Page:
Adapted from the resource Ending Your Day Right Devotional – by Joyce Meyer

As God’s representative here on earth, your purpose is to do right and glorify God. When you do right, you bring God glory by manifesting His excellence in a tangible way.

One way you can bring Him glory is in the way you treat people. There are many practical ways you can be a blessing to others. You can build others up by giving them a compliment. You can express your appreciation and acknowledge people by giving them a pat on the back or writing them a note of encouragement.

You can also take advantage of opportunities to listen to people and lend a helping hand when they need it. You can believe the best of others and offer forgiveness to those who have offended you.

I encourage you to treat everybody with love and respect. You will not only glorify God, you will also receive blessings by reaping what you sow.

Prayer Starter: Father, help me to sow seeds of Your love and kindness today. Make me aware of the needs of others, and show me opportunities to offer encouragement, appreciation, forgiveness, and respect. In Jesus’ Name, Amen.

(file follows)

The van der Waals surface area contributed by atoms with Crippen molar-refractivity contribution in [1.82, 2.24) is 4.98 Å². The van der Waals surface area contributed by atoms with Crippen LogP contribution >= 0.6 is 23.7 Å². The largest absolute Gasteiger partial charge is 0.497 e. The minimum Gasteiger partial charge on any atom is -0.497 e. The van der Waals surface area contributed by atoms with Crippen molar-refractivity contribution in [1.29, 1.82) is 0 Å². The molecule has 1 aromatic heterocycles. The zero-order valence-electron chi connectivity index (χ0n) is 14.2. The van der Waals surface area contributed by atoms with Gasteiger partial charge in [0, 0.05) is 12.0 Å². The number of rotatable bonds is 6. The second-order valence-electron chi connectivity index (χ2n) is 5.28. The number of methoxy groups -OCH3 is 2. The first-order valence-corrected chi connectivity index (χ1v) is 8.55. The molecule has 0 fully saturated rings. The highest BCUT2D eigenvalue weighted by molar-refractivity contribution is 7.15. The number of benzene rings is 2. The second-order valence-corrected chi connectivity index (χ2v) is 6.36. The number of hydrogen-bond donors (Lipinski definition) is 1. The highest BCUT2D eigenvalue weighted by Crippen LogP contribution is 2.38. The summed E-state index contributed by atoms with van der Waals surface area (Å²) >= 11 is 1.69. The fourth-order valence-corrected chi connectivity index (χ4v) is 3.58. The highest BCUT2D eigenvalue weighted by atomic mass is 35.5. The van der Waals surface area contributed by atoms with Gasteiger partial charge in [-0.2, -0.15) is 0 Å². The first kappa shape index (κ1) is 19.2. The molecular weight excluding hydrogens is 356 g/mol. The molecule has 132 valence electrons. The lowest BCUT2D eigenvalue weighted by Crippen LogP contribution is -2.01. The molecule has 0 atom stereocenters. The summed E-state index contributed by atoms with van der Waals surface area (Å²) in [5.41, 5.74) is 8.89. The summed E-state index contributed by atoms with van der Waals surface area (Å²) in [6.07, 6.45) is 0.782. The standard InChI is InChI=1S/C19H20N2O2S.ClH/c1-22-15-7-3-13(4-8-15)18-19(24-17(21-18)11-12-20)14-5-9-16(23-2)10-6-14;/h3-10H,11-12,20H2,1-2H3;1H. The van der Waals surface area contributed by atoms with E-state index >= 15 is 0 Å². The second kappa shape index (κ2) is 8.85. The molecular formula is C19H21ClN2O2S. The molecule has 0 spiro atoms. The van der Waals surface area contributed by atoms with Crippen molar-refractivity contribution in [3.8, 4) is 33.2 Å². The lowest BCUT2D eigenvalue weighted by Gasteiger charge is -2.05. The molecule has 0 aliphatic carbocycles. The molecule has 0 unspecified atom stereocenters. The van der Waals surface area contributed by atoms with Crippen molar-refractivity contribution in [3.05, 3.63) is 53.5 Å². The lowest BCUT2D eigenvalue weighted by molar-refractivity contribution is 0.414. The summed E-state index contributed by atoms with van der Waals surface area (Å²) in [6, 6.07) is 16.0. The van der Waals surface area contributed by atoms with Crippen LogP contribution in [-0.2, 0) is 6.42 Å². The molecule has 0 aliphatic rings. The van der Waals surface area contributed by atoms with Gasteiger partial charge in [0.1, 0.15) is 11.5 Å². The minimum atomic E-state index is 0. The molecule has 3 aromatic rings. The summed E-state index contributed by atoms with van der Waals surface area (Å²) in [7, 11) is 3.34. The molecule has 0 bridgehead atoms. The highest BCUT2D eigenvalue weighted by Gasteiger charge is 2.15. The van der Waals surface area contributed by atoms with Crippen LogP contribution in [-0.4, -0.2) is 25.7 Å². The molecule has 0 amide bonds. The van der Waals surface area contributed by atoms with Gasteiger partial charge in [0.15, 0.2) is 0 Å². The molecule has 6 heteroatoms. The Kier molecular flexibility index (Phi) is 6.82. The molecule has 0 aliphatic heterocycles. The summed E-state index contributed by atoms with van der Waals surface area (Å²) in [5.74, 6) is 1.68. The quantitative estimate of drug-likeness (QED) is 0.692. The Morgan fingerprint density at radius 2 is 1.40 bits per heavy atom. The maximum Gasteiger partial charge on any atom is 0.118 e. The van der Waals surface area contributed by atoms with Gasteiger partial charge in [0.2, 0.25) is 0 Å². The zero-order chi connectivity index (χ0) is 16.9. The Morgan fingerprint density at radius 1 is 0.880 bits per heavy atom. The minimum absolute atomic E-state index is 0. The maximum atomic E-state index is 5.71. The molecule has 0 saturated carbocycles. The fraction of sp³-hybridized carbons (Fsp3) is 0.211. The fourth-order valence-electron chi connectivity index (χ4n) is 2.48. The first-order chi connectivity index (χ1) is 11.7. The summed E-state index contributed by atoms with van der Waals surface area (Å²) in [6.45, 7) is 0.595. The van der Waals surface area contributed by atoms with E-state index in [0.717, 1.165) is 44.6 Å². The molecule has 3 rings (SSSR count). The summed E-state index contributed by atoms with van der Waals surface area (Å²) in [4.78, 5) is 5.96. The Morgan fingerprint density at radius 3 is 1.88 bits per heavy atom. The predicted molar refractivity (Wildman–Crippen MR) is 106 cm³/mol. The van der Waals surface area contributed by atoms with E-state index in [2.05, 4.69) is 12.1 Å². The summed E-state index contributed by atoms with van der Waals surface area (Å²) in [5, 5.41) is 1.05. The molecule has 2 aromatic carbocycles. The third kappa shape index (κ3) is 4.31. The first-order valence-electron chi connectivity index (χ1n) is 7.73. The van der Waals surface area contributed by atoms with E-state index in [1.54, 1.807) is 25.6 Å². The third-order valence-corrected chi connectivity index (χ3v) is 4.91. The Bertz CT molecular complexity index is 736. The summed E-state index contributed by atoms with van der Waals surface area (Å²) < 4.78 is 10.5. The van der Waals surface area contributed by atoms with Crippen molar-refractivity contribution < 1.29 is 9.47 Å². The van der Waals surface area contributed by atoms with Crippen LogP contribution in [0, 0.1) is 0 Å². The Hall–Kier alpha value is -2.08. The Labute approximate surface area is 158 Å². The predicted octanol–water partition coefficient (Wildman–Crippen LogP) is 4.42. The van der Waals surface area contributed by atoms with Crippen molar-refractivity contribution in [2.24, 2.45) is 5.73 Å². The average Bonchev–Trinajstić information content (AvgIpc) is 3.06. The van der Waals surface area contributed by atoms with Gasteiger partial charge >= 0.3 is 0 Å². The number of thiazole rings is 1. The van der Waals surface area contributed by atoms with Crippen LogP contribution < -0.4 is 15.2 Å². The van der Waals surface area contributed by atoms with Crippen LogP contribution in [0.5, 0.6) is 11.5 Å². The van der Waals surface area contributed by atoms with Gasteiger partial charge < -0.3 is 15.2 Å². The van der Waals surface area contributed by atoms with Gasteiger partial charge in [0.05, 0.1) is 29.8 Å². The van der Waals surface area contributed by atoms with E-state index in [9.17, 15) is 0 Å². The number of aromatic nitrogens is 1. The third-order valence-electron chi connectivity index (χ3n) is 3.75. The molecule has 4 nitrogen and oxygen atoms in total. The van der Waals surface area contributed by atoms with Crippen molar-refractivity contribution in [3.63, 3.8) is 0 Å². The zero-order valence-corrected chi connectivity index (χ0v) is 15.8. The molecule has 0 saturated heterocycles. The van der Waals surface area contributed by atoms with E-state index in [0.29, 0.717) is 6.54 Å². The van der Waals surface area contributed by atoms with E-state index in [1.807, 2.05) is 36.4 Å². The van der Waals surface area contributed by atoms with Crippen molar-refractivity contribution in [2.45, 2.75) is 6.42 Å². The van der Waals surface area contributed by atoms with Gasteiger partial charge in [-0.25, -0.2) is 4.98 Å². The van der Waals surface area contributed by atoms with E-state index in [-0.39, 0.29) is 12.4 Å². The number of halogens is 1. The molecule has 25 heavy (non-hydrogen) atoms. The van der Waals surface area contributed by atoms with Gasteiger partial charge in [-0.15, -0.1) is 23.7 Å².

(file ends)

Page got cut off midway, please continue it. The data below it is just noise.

Campus Crusade for Christ; Bill Bright – The Simple, Wonderful Message


“He brought them out and begged them, ‘Sirs, what must I do to be saved?” They replied, ‘Believe on the Lord Jesus and you will be saved, and your entire household” (Acts 16:30- 31).

The story is told of a man who was very fond of the famous general, Robert E. Lee. He was eager for his four-year-old son to admire and respect this great, southern, Civil War general as much as he did. So every day, as they strolled through the park near their home, they would stop in front of the statue of General Lee astride his beautiful horse, Traveler, and the father would say to his little David, “Say good morning to General Lee,” The little lad would dutifully wave his hand in obedience to his father’s instructions and say, “Good morning, General Lee.” Months passed and one day, as they again stood in front of the statue of General Lee, the father said, “Say good morning to General Lee,” which the boy did. But as they walked on through the park together, David asked, “Daddy, who is that man riding General Lee?”

One of the biggest problems we have in life is communication. To David’s young mind the horse was more important that the rider. We all have a tendency to filter information through our own experiences. What I say is not necessarily what you hear, and what you say may not be what I hear. This is true even in communicating the gospel.

The most joyful news ever announced is found in Luke 2:10,11:” ‘Don’t be afraid!’ the angel said. ‘I bring you the most joyful news ever announced, and it is for everyone! The Savior – yes, the Messiah, the Lord – has been born tonight in Bethlehem!'” Yet that simple message has been diluted and profaned through the centuries.

One evening, I presented this message to a very mature, intelligent layman.

“Does it make sense?” I inquired.